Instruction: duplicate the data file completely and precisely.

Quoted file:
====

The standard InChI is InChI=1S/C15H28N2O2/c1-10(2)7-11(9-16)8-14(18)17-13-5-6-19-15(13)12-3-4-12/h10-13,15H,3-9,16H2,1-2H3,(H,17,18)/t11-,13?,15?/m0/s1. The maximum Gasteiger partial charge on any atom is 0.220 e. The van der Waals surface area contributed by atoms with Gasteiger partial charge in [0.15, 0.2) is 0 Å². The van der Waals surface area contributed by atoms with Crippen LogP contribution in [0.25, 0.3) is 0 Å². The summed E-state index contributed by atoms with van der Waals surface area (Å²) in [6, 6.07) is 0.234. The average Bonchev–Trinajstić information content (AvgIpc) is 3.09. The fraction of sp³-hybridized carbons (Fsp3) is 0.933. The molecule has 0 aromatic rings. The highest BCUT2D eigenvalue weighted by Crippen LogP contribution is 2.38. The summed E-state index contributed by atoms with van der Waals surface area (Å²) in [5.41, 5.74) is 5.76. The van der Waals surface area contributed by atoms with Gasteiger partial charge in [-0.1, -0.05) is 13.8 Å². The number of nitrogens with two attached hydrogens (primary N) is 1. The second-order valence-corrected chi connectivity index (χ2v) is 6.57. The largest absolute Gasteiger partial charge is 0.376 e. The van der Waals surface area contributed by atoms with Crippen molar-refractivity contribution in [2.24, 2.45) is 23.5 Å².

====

The standard InChI is InChI=1S/C15H28N2O2/c1-10(2)7-11(9-16)8-14(18)17-13-5-6-19-15(13)12-3-4-12/h10-13,15H,3-9,16H2,1-2H3,(H,17,18)/t11-,13?,15?/m0/s1. The maximum Gasteiger partial charge on any atom is 0.220 e. The van der Waals surface area contributed by atoms with Gasteiger partial charge in [0.15, 0.2) is 0 Å². The van der Waals surface area contributed by atoms with Crippen LogP contribution in [0.25, 0.3) is 0 Å². The summed E-state index contributed by atoms with van der Waals surface area (Å²) in [6, 6.07) is 0.234. The average Bonchev–Trinajstić information content (AvgIpc) is 3.09. The fraction of sp³-hybridized carbons (Fsp3) is 0.933. The molecule has 0 aromatic rings. The highest BCUT2D eigenvalue weighted by Crippen LogP contribution is 2.38. The summed E-state index contributed by atoms with van der Waals surface area (Å²) in [5.41, 5.74) is 5.76. The van der Waals surface area contributed by atoms with Gasteiger partial charge in [-0.1, -0.05) is 13.8 Å². The number of nitrogens with two attached hydrogens (primary N) is 1. The second-order valence-corrected chi connectivity index (χ2v) is 6.57. The largest absolute Gasteiger partial charge is 0.376 e. The van der Waals surface area contributed by atoms with Crippen molar-refractivity contribution in [2.24, 2.45) is 23.5 Å².